This week our nation mourned the death of the U.S. Ambassador to Libya, Christopher Stevens, killed last Tuesday in an attack on the American Embassy in Benghazi. During the past summer, I worked in Jordan through DukeEngage. While there, I met Libyan refugees who spoke highly of Ambassador Stevens. They respected the ambassador because they believed that with his guidance they had a chance to return to a stable, welcoming and democratic home. Those Libyans had the sort of hope that was inconceivable for Syrians, elusive for Iraqis and jaded for Palestinians.
But the death of Ambassador Stevens has reminded me of the overwhelming fragility of hope in the Middle East. It’s been nearly two months since I left Jordan, but I remember the people who are still there. Men, women, children—all refugees, searching for a home, for a life, with little hope to guide them. As I remember the refugees I met, worked with and lived with, I particularly recall one man and his daughter.
The memory begins in the office of the refugee organization where I work. I’m eating lunch with the supervisor (let’s call him Nadeem), and a man enters the office accompanied by a withdrawn, young girl. Nadeem shows them the couch and they sit down, perched on the cushions with tense expressions. Nadeem tells me they’re Iraqi; the girl is his daughter. The man looks like he’s in his early 30s, and he has dark hair and skin and thin, hooded eyes. His whiskers slip into his mouth when he speaks. That mouth moves in close to his daughter’s ears and he inaudibly whispers something that relaxes her tense posture. Nadeem brings them tea, and they begin to converse in Arabic.
It doesn’t take long for the man’s previously reserved demeanor to become desperate when Nadeem gives replies that do not satisfy. The man is yelling, not at anyone in the room, just yelling into the air. His daughter grows sullen and she sinks into the couch and digs her chin into her chest. Nadeem is telling the man to calm down, everything will be okay, but the man is then reaching into his black bag. He pulls out a folder, whips it open, removes a letter and pleadingly presents it to Nadeem. There’s acknowledgement from Nadeem and he gives a supportive nod. The man then gets up, holding his daughter’s hand, and they slowly exit the office with Nadeem’s words behind them.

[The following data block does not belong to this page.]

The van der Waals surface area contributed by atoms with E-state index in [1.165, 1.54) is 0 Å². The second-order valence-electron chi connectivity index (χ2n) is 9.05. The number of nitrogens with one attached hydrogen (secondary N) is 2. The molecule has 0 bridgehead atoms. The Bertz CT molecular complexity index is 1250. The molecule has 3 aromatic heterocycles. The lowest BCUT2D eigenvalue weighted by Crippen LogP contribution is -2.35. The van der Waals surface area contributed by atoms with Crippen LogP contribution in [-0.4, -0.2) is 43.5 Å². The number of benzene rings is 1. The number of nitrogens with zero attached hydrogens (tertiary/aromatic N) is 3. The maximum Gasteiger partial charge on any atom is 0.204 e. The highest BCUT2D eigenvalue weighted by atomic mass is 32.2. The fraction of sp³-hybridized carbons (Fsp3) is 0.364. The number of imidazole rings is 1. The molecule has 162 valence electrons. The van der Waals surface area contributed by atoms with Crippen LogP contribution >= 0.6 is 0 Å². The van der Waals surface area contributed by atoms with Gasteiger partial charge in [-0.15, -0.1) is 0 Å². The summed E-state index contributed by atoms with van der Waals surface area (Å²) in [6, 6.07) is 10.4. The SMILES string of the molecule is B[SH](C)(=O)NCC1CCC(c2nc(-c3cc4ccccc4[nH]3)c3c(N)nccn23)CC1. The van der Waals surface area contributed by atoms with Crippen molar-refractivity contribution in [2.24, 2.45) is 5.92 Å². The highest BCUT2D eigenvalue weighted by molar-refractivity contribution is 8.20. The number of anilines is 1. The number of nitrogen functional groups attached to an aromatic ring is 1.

I ask. Nadeem says, “He was denied resettlement in America without ability to appeal. And this man, he worked with American army in Baghdad. He has letter from White House saying he helped Americans. He does not know why he can’t even appeal and he is mad. He cannot return to Iraq because the militia, they will kill him because he worked with American army. He is also Christian, so little support back home. He has no time for job because he has to take care of his daughter—his wife is dead, the girl, she has no mother. He say, ‘Why they deny me? I have no future, I help American army. I have letter from White House.’”
Iraqis who helped the American army usually get preferential treatment in the refugee resettlement process. This man’s application for resettlement was not only rejected but also denied an opportunity for appeal. I ask Nadeem why he thinks the International Organization for Migration (IOM) made this decision. Nadeem says, “I think maybe he defect from army. The army remembers if people go, but they don’t understand that they must leave to protect their family from militia. I don’t ask this man but I guess. He is too crazy, this affect his psychology. Now American army has left; he has nothing but his daughter.”
Months after my encounter with the collaborator, I haven’t forgotten his story. That man kept the hopes for his future, the hopes for his daughter’s future, in a letter from the White House. But he left his hopes in our office, and I wanted to chase after him and give them back. But I didn’t. I couldn’t.
I look at the Middle East now, and my own hopes for peace are elusive. But the death of Ambassador Stevens reminded me why we can’t let go. Our country must continue to work toward peace in the Middle East, and the path to that peace starts with the contagious hope of democracy. Libyans won their revolution, in part because they were guided by the leadership of Ambassador Stevens. The ambassador was a dedicated public servant who managed to inspire while also serving his country. Yet, there are still so many individuals without hope, like the Iraqi collaborator. In memory of the ambassador, I hope all of us can continue to work toward peace in the Middle East. For the sake of all who have helped us, we cannot give up.
Patrick Oathout is a Trinity junior. His column runs every other Tuesday. You can follow Patrick on Twitter @patrickoathout